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Obesity Surgery

, Volume 19, Issue 4, pp 446–450 | Cite as

High Complication Rate after Swedish Adjustable Gastric Banding in Younger Patients ≤25 Years

  • Reinhard MittermairEmail author
  • Franz Aigner
  • Sabine Obermüller
Research Article

Abstract

Background

Swedish adjustable gastric banding (SAGB) is an effective treatment for morbid obesity. The main advantage of this procedure is that this operation is minimally invasive to the stomach and totally reversible and adjustable to the patient’s needs. The aim of this observational study is to present our experience with patients ≤25 years old.

Methods

Between January 1996 and January 2006, 107 patients (85 women, 22 men) of 785 consecutive patients who underwent SAGB during the study period were aged ≤25 years (13.6%). All data (demographic and morphologic data, operative data, and follow-up data) were prospectively collected in a computerized data bank. The postoperative follow-up program was performed most of the time by residents, and 17 different surgeons performed the operation.

Results

The mean total weight loss was 27 kg after 1 year, reaching a total of 40 kg after 8 years. The mean EWL was 65.5% after 8 years, and the BMI decreased from 43.3 to 28.2 kg/m2. In the 107 patients, there were 50 patients with 72 complications (46.7%) and 57 patients with no complication (53.3%). The most common complications were esophagitis (25.2%), pouch dilation (16.8%), port problems (6.5%), esophageal dilation (5.6%) and band leakage (4.7%). Overall, 31 patients (29%) needed a reoperation. There was no mortality.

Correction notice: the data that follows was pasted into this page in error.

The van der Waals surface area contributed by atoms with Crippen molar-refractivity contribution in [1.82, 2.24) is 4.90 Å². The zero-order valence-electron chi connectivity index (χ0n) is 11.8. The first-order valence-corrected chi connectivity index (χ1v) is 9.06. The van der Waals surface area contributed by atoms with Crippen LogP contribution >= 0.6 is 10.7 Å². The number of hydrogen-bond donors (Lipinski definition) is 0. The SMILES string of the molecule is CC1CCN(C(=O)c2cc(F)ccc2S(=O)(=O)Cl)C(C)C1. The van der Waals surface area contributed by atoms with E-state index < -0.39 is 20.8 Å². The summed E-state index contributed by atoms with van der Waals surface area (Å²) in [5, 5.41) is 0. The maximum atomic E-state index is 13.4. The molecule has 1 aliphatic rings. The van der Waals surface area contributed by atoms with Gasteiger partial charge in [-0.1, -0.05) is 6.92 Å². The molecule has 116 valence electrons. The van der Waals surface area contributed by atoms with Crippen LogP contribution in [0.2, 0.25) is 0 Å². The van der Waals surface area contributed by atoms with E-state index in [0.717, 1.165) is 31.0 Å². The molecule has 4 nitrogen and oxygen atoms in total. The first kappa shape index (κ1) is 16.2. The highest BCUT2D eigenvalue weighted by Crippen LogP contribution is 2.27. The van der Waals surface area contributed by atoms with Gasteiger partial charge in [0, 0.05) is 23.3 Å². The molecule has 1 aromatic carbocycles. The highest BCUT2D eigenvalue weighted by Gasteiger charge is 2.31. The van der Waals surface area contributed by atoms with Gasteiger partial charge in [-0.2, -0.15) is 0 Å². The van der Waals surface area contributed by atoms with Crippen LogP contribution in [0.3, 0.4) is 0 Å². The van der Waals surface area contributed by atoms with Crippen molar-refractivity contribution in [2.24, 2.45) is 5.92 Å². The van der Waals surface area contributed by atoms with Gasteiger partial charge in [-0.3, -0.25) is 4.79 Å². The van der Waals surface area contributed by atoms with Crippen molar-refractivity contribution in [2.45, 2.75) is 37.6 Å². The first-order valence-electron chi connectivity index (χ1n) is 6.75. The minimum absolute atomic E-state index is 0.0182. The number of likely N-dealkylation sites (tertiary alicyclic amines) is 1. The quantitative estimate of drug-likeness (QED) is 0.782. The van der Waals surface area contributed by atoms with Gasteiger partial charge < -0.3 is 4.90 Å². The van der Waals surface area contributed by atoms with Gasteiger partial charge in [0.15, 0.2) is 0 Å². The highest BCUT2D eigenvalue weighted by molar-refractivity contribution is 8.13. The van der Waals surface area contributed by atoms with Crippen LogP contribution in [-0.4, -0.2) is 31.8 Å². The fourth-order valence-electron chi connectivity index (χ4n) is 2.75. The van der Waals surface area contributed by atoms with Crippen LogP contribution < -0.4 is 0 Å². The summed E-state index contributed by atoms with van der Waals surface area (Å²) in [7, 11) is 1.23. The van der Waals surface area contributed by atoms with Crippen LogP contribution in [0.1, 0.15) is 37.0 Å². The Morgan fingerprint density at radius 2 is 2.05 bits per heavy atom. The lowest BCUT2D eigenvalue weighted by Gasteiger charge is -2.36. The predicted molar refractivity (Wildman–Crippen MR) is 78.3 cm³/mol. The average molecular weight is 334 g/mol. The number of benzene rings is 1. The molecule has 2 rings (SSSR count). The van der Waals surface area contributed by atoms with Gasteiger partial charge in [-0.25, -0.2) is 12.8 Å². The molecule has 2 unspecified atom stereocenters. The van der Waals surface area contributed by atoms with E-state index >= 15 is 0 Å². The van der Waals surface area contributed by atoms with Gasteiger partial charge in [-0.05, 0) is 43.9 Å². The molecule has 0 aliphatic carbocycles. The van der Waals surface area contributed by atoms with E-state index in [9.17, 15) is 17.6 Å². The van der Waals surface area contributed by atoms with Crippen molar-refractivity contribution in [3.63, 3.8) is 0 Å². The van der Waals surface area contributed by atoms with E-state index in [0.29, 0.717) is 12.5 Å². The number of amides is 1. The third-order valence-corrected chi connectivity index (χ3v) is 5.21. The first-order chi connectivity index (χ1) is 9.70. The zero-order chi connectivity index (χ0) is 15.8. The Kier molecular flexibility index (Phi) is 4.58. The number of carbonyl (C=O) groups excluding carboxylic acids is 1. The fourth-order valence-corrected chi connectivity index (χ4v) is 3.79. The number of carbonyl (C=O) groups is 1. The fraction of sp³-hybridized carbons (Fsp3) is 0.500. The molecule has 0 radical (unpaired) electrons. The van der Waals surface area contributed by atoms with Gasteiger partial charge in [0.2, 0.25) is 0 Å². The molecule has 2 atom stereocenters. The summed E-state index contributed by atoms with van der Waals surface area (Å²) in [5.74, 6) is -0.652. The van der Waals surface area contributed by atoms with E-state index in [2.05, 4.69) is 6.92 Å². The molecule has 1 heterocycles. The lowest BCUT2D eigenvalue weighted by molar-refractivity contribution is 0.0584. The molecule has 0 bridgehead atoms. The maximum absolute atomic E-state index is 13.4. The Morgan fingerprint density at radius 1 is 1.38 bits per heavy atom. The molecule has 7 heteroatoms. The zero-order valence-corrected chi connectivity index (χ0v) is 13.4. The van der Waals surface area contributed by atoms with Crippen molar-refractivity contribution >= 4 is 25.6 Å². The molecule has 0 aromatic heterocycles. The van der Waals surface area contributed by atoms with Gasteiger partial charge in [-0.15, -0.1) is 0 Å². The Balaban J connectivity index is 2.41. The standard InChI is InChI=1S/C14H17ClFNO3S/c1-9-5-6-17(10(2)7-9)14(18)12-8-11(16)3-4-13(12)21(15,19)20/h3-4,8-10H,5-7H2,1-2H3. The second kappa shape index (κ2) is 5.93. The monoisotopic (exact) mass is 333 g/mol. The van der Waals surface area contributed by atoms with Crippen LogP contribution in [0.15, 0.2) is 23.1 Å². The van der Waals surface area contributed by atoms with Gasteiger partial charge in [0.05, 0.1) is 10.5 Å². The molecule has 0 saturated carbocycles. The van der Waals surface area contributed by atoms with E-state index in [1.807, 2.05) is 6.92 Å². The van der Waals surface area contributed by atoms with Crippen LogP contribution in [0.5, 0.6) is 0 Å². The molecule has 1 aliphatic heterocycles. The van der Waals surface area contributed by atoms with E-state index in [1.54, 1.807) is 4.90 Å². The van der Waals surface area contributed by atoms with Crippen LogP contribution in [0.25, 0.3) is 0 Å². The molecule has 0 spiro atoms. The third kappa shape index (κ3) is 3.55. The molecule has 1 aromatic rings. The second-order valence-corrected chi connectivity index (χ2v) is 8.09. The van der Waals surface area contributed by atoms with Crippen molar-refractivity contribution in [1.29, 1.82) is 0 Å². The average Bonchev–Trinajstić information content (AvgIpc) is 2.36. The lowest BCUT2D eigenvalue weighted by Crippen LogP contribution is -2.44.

Conclusion

SAGB operation and the follow-up should only be performed by a small team of bariatric surgeons. Because of the high complication and reoperation rate, a gastric-band-specific patient selection will be necessary. On the basis of 8 years follow-up, SAGB is an effective bariatric procedure for achieving weight loss.

Keywords

Morbid obesity Bariatric surgery Laparoscopic adjustable gastric banding Age ≤25 years 

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Copyright information

© Springer Science + Business Media, LLC 2008

Authors and Affiliations

  • Reinhard Mittermair
    • 1
  • Franz Aigner
    • 1
  • Sabine Obermüller
    • 1
  1. 1.Department of SurgeryUniversity Hospital Innsbruck, Medical University InnsbruckInnsbruckAustria

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